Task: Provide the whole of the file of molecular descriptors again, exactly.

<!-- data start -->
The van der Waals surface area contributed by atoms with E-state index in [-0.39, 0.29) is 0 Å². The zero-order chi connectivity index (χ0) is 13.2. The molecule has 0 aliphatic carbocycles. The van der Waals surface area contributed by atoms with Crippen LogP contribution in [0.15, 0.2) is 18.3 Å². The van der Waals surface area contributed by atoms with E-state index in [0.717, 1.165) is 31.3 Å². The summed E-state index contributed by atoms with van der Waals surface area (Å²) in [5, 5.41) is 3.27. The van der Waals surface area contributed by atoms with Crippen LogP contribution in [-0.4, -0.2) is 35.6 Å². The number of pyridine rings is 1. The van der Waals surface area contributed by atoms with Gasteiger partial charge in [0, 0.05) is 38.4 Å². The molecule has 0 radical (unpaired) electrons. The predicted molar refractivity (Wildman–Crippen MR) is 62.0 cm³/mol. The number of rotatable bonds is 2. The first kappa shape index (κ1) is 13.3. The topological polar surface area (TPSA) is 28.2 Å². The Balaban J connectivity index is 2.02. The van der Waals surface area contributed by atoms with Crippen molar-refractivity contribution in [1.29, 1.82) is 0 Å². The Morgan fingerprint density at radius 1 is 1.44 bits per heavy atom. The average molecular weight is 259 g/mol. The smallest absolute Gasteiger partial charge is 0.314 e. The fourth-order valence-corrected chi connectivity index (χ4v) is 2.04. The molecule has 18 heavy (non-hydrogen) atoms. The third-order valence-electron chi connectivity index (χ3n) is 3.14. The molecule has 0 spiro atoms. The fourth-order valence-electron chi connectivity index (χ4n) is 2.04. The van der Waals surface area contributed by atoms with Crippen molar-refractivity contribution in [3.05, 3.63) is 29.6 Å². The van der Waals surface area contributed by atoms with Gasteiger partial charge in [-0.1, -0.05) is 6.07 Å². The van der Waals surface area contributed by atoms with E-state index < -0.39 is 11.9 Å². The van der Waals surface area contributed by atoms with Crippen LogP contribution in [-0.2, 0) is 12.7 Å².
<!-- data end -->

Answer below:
The van der Waals surface area contributed by atoms with E-state index in [-0.39, 0.29) is 0 Å². The zero-order chi connectivity index (χ0) is 13.2. The molecule has 0 aliphatic carbocycles. The van der Waals surface area contributed by atoms with Crippen LogP contribution in [0.15, 0.2) is 18.3 Å². The van der Waals surface area contributed by atoms with E-state index in [0.717, 1.165) is 31.3 Å². The summed E-state index contributed by atoms with van der Waals surface area (Å²) in [5, 5.41) is 3.27. The van der Waals surface area contributed by atoms with Crippen LogP contribution in [-0.4, -0.2) is 35.6 Å². The number of pyridine rings is 1. The van der Waals surface area contributed by atoms with Gasteiger partial charge in [0, 0.05) is 38.4 Å². The molecule has 0 radical (unpaired) electrons. The predicted molar refractivity (Wildman–Crippen MR) is 62.0 cm³/mol. The number of rotatable bonds is 2. The first kappa shape index (κ1) is 13.3. The topological polar surface area (TPSA) is 28.2 Å². The Balaban J connectivity index is 2.02. The van der Waals surface area contributed by atoms with Crippen molar-refractivity contribution in [1.29, 1.82) is 0 Å². The Morgan fingerprint density at radius 1 is 1.44 bits per heavy atom. The average molecular weight is 259 g/mol. The smallest absolute Gasteiger partial charge is 0.314 e. The fourth-order valence-corrected chi connectivity index (χ4v) is 2.04. The molecule has 18 heavy (non-hydrogen) atoms. The third-order valence-electron chi connectivity index (χ3n) is 3.14. The molecule has 0 spiro atoms. The fourth-order valence-electron chi connectivity index (χ4n) is 2.04. The van der Waals surface area contributed by atoms with Crippen molar-refractivity contribution in [3.05, 3.63) is 29.6 Å². The van der Waals surface area contributed by atoms with Gasteiger partial charge in [-0.1, -0.05) is 6.07 Å². The van der Waals surface area contributed by atoms with E-state index < -0.39 is 11.9 Å². The van der Waals surface area contributed by atoms with Crippen LogP contribution in [-0.2, 0) is 12.7 Å².